But despite our terrible shortcomings, we can become morally whole as a nation if we take the bull by the horns.
Mahatma Gandhi, an Indian lawyer, anti-colonial nationalist and political ethicist, postulated: “Morality is the basis of things and truth is the substance of all morality.”
The remedy is to learn to accept and respect our moral values in all political, economic, social, and religious activities. And we have to hold on to it as our truth, no more and no less!
The entirety of our national institutions and government agencies needs a thorough overhaul. And for that, all hands have to be on deck. How do we do that? We have to be morally pragmatic! That has to be said because we are a theoretically pleasing nation, leaving the practical aspects to fate. If we as a country want to be perfectly healthy in morals and attitudes, we must go to the roots with practical cleansing. We need to format the old rogue mentality of corruption and moral decadence and then build principles of morality and integrity into our systems.
The practical awareness and cleansing of our society of the inability to be morally righteous because a people start from families. Because charity, they say, begins at home. Fathers and mothers should teach, practice, and supervise their children in moral matters.
You have to be exemplary leaders. Simple morals like greetings, sincere apologies, thanks for good deeds, hard work, no to bribery, integrity and dignity at home should be taken seriously as the lifeline of our dear nation, which is really right.
Then the teachers in all of our educational centers should do the same. If education is the foundation of modernization, then the school system should be used to instill moral values and healthy attitudes in our learners, who take over society in all their endeavors. Practical courses for testing morale and behavior should be introduced. For example, students can be used to help traffic attendant on the streets test their moral values against the hostile environment of motorists, market women, and others.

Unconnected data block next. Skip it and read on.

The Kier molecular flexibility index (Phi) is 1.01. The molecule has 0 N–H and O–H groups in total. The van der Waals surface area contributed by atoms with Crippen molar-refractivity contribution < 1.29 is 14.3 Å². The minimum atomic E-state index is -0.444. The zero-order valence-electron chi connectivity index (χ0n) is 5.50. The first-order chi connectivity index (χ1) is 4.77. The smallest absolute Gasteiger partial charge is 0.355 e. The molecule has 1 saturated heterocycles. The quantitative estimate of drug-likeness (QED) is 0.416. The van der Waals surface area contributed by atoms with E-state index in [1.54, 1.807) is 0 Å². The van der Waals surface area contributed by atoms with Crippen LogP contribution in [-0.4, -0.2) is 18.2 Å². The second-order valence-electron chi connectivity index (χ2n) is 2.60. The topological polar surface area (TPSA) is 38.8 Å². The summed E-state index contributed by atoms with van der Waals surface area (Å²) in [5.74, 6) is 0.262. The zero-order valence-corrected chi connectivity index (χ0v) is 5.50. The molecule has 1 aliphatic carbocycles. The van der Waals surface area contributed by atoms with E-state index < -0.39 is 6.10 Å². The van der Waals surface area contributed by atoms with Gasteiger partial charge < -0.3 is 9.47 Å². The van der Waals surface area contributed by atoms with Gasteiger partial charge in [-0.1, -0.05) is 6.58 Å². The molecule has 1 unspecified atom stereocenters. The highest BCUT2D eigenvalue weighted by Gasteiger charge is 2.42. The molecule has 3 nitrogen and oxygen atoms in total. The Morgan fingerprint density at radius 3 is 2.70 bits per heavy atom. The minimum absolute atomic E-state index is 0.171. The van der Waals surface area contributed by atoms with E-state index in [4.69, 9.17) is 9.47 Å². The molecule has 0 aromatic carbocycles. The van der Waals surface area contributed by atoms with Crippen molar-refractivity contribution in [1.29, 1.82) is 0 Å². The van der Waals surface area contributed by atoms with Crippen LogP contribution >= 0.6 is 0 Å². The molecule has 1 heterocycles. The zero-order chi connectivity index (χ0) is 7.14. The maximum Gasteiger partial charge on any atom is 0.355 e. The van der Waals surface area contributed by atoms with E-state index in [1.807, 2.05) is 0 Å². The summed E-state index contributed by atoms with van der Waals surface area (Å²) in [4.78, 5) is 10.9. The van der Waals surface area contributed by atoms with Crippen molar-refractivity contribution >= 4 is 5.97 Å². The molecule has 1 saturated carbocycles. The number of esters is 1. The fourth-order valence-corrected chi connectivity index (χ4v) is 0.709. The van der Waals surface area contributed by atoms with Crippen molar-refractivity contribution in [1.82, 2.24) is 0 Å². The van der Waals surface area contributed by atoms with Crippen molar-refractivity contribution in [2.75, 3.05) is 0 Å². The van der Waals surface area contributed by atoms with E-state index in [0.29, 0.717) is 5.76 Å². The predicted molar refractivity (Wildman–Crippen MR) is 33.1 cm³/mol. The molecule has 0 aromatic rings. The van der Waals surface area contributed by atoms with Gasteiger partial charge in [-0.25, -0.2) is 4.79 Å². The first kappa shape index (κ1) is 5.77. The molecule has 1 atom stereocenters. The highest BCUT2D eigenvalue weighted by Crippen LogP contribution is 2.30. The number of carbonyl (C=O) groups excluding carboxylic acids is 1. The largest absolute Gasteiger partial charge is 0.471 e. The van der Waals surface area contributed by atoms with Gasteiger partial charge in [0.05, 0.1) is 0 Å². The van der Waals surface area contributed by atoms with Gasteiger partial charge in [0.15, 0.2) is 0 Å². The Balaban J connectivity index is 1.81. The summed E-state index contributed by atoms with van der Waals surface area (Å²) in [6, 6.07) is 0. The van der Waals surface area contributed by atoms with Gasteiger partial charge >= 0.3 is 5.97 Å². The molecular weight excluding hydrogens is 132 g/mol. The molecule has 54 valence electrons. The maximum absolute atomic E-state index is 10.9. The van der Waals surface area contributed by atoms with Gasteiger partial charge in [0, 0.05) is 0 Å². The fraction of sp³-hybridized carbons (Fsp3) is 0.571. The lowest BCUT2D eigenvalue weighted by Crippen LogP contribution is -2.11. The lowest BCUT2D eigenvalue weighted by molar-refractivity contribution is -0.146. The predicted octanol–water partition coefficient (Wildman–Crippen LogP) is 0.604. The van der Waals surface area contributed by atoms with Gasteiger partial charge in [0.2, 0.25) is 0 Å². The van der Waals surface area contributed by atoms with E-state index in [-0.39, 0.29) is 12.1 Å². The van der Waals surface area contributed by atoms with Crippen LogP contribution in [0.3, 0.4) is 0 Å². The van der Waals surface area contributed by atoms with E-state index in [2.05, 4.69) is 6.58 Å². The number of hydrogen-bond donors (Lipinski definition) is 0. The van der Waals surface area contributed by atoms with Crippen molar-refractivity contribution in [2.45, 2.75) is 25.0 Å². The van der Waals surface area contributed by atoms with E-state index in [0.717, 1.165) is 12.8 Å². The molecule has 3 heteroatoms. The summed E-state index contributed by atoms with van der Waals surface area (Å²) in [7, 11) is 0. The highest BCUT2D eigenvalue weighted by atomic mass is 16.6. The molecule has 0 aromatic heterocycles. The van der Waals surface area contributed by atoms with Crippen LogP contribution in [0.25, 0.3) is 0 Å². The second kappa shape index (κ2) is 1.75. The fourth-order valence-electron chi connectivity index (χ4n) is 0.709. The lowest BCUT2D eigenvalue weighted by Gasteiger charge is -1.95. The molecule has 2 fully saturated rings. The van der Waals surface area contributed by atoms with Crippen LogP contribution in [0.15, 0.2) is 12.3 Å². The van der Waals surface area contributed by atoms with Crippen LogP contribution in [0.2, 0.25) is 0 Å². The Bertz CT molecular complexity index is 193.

On Wednesday, the House of Representatives called on the federal government to reintroduce moral teachings as a compulsory subject in school curricula and to develop an effective orientation for the school system in Nigeria.
In the opinion of the House, the policy should become binding through the cooperation between the ministries for education, youth and sport development, the National Orientation Agency and other relevant ministries, departments and agencies.
This followed the acceptance of a motion from Imo State Member Uju Kingsley China at the plenary session entitled “The Need to Enforce Compulsory Teaching of Moral Lessons and Orientation Subjects / Courses in Nigeria’s Curriculum”.
During the application, the legislature stated that good morals and correct orientation are undeniably rudimentary mechanisms of child-rearing and upbringing, and a lack of them would lead to social decline, especially among young people.